Switch from sails to steam
And in your belly you hold the treasure
That few have ever seen, most of them dreams
Most of them dreamsYes, I am a pirate two hundred years too late
The cannons don’t thunder there’s nothin’ to plunder
I’m an over forty victim of fate
Arriving too late, arriving too lateI’ve done a bit of smugglin’
I’ve run my share of grass
I made enough money to buy Miami
But I pissed it away so fast
Never meant to last, never meant to lastI have been drunk now for over two weeks
I passed out and I rallied and I sprung a few leaks
But I’ve got to stop wishin’
Got to go fishin’, I’m down to rock bottom again
Just a few friends, just a few friends

I go for younger women, lived with several awhile
And though I ran away, they’ll come back one day
And still could manage a smile
It just takes awhile, just takes awhile

Mother, mother ocean, after all these years I’ve found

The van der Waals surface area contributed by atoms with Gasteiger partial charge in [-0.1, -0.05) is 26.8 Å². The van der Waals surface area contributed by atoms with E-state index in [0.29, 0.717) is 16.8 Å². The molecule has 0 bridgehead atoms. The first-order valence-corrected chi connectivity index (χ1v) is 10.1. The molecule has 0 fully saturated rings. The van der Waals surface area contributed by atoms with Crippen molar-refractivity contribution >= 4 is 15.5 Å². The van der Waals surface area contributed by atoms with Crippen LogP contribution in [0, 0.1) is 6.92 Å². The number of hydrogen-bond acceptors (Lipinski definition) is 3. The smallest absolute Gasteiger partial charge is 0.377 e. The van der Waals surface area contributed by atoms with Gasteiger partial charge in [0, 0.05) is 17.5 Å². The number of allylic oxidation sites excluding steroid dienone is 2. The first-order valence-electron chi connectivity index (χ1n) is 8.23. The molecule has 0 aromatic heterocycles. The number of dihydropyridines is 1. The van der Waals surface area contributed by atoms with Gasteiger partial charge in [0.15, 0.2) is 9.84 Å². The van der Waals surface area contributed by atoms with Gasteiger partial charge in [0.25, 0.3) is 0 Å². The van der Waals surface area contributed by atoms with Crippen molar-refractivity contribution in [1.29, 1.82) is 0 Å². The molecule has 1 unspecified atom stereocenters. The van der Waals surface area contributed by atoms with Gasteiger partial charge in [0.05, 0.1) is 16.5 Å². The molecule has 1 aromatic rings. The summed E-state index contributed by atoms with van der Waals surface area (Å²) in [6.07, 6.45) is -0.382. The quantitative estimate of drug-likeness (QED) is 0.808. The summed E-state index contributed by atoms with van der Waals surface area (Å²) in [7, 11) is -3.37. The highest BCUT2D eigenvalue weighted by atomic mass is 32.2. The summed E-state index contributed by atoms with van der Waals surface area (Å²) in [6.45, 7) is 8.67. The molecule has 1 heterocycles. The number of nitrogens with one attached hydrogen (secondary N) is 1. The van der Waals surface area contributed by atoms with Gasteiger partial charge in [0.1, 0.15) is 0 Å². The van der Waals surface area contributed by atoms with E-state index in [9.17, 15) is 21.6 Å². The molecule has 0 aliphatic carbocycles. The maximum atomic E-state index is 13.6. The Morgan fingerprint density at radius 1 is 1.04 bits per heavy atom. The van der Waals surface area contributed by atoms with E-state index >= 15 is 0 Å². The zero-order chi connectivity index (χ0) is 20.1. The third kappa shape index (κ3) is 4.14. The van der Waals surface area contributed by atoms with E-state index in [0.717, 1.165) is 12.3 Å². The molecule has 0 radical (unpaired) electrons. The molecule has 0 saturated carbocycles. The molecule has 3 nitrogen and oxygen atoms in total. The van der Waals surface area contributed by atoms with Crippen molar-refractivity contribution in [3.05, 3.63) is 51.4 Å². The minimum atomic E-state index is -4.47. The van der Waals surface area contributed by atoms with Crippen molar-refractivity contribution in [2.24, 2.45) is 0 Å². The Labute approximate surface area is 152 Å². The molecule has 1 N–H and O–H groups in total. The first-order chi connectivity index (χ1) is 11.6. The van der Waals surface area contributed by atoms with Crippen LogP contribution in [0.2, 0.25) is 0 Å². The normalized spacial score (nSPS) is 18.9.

My occupational hazard being my occupation’s just not around
I feel like I’ve drowned
Gonna head uptown

A footnote from Tony: This is one of those songs which once you have performed it, there just seems to be an incredible urge to sing it again.  It’s impossible to describe what it is in songs like these, but something within the music and lyrics carries the performer (amateur or professional) back to another world.  You sing, you play, you are there.  I suspect this is why Bob and Joan performed it.  They felt that special something with this song.

Some songs are intellectual – the message is in the lyrics, you understand them in your head.  I’d argue “God on our side” is one such.  But some songs like A Pirate are just pure emotion (at least when one performs them).  Lines like “I feel like I’ve drowned” after the two lines that have come before, puts one inside the pirate’s mind.  One is there, one feels what he feels at where his life has left him, and how the past has gone.